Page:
You live and you learn.
When I first got to medical school I was pretty clueless about what to expect. I made a lot of silly mistakes and had to learn the hard way. I hope that these tips can help you so that you don’t have to make the mistake to learn what I now know.
#1- Make friends with someone in the year above you. They have been there before and although things change year to year, they will still be able to help you.
#2- People WILL lie to you about how much work they are doing. Don’t believe them and work as hard as you need to. If they just “looked over” their anatomy notes and know everything. Good for them. Do as much as you need to. Chances are the majority if people are just like you and work hard. The most successful medics I know have a crazy work ethic. Hard work beats natural “genius” any day of the week.
#3- Don’t get intimidated by other medical students. They may look amazing but you got in too! In my first ever anatomy sessions this girl knew where the kidneys were and I spent the whole year thinking she was a genius and much better than me. In the end she didn’t do too well. But I spent way too much time thinking I was inadequate and that she was a G-E-N-I-U-S. Believe in yourself. It was not a clerical error that you got in!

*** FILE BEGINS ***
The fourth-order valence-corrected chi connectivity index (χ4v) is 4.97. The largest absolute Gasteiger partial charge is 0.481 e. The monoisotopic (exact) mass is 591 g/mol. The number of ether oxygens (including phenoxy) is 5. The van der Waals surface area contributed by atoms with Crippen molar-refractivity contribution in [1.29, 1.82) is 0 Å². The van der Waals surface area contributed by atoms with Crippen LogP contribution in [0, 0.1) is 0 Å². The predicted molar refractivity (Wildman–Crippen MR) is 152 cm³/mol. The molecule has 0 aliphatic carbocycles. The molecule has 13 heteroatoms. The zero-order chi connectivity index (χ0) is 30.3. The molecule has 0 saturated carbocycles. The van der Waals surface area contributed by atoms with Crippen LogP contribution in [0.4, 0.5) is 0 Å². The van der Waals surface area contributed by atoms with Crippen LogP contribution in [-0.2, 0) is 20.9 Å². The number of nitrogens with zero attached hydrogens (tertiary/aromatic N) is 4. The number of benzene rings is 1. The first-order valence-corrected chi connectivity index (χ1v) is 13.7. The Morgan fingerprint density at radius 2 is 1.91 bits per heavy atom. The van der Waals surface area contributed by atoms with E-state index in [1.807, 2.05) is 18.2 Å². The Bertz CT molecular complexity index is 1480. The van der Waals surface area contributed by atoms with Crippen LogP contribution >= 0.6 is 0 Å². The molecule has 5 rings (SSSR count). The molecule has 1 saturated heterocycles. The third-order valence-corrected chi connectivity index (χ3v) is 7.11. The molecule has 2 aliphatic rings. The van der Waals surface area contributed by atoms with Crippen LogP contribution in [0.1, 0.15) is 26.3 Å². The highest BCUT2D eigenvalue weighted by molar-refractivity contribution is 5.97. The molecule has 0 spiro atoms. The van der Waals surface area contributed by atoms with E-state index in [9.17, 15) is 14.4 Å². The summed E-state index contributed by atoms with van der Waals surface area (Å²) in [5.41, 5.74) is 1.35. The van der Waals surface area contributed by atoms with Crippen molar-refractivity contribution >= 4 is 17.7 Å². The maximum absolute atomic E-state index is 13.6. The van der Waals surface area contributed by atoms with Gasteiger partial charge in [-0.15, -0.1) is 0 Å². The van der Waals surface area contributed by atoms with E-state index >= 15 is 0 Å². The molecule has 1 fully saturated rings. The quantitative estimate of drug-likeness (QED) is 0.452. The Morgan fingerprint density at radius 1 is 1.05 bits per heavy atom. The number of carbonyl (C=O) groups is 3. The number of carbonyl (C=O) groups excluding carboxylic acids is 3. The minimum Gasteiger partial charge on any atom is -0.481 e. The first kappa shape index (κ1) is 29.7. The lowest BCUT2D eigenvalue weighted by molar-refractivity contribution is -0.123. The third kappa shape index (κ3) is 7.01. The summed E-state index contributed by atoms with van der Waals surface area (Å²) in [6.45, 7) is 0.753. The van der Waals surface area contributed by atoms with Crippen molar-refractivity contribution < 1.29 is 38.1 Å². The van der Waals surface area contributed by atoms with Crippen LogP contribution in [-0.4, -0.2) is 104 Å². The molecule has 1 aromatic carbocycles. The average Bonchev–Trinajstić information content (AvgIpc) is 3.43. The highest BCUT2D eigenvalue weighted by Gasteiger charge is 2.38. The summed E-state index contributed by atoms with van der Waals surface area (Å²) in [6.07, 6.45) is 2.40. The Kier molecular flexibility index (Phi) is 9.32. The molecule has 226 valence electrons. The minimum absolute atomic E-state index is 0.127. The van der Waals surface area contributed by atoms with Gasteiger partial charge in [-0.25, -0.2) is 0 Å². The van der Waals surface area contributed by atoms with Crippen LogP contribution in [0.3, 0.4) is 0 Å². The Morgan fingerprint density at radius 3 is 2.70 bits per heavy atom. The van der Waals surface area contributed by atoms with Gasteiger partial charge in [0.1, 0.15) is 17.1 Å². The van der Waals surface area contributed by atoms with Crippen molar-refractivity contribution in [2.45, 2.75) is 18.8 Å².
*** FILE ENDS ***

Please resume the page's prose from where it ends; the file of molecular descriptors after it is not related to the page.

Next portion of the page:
#4- Looking after yourself is just as important as studying. That means good food and exercise. In my first year of university I barely joined any sports societies even though I was on pretty much on every sports team at school; I thought that I would be wasting my time. This was such a mistake. I ended up wasting my time on television (you can’t study all the time) and missing out on something I loved. Yes you will be busy. But no you shouldn’t stop doing what you love. Keep up your interests outside of medicine!
#5- Know where to get support. There is a saying: “it takes a whole village to raise a child” and I often feel that the same can be said of a medical student. There may be times when you feel that things are overwhelming and that’s when your network of support can help. But you need to ask for help. At some point or another most of my family members have been appointed as “motivational speakers” by me during revision times sending me “you can do it texts” and the like! It’s OK to ask for help. 5 years is a long time and there is no need to go it alone.
I hope that these 5 quick tips helped you and feel free to share them with anyone who you think may benefit!